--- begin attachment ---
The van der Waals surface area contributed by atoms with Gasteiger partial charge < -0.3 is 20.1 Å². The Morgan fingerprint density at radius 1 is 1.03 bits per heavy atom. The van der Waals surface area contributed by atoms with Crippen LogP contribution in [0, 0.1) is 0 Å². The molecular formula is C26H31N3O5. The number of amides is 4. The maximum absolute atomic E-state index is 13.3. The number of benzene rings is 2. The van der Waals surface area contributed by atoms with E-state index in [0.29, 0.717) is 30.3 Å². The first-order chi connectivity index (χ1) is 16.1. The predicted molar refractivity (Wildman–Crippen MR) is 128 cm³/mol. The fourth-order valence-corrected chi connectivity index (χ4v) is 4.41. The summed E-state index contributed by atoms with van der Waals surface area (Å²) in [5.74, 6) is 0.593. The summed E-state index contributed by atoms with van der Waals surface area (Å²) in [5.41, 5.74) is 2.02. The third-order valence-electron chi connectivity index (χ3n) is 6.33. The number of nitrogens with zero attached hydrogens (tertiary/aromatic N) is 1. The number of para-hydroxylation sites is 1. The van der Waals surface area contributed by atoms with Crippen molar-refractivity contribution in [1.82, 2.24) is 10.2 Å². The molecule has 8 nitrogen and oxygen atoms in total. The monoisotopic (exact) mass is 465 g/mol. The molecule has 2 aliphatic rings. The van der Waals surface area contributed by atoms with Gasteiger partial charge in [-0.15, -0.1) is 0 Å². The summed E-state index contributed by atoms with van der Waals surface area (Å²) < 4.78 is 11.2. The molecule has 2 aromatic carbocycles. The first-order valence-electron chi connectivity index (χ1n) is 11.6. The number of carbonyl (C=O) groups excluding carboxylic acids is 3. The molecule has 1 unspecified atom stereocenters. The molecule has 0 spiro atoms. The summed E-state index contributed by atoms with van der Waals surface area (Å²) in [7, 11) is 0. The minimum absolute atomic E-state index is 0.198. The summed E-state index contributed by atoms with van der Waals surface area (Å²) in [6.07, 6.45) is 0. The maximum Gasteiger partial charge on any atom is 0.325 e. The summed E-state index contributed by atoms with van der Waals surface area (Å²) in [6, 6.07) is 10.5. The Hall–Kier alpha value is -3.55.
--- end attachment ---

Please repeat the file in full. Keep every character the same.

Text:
The van der Waals surface area contributed by atoms with Gasteiger partial charge < -0.3 is 20.1 Å². The Morgan fingerprint density at radius 1 is 1.03 bits per heavy atom. The van der Waals surface area contributed by atoms with Crippen LogP contribution in [0, 0.1) is 0 Å². The molecular formula is C26H31N3O5. The number of amides is 4. The maximum absolute atomic E-state index is 13.3. The number of benzene rings is 2. The van der Waals surface area contributed by atoms with E-state index in [0.29, 0.717) is 30.3 Å². The first-order chi connectivity index (χ1) is 16.1. The predicted molar refractivity (Wildman–Crippen MR) is 128 cm³/mol. The fourth-order valence-corrected chi connectivity index (χ4v) is 4.41. The summed E-state index contributed by atoms with van der Waals surface area (Å²) in [5.74, 6) is 0.593. The summed E-state index contributed by atoms with van der Waals surface area (Å²) in [5.41, 5.74) is 2.02. The third-order valence-electron chi connectivity index (χ3n) is 6.33. The number of nitrogens with zero attached hydrogens (tertiary/aromatic N) is 1. The number of para-hydroxylation sites is 1. The van der Waals surface area contributed by atoms with Crippen molar-refractivity contribution in [1.82, 2.24) is 10.2 Å². The molecule has 8 nitrogen and oxygen atoms in total. The monoisotopic (exact) mass is 465 g/mol. The molecule has 2 aliphatic rings. The van der Waals surface area contributed by atoms with Gasteiger partial charge in [-0.15, -0.1) is 0 Å². The summed E-state index contributed by atoms with van der Waals surface area (Å²) < 4.78 is 11.2. The molecule has 2 aromatic carbocycles. The first-order valence-electron chi connectivity index (χ1n) is 11.6. The number of carbonyl (C=O) groups excluding carboxylic acids is 3. The molecule has 1 unspecified atom stereocenters. The molecule has 0 spiro atoms. The summed E-state index contributed by atoms with van der Waals surface area (Å²) in [7, 11) is 0. The minimum absolute atomic E-state index is 0.198. The summed E-state index contributed by atoms with van der Waals surface area (Å²) in [6.07, 6.45) is 0. The maximum Gasteiger partial charge on any atom is 0.325 e. The summed E-state index contributed by atoms with van der Waals surface area (Å²) in [6, 6.07) is 10.5. The Hall–Kier alpha value is -3.55.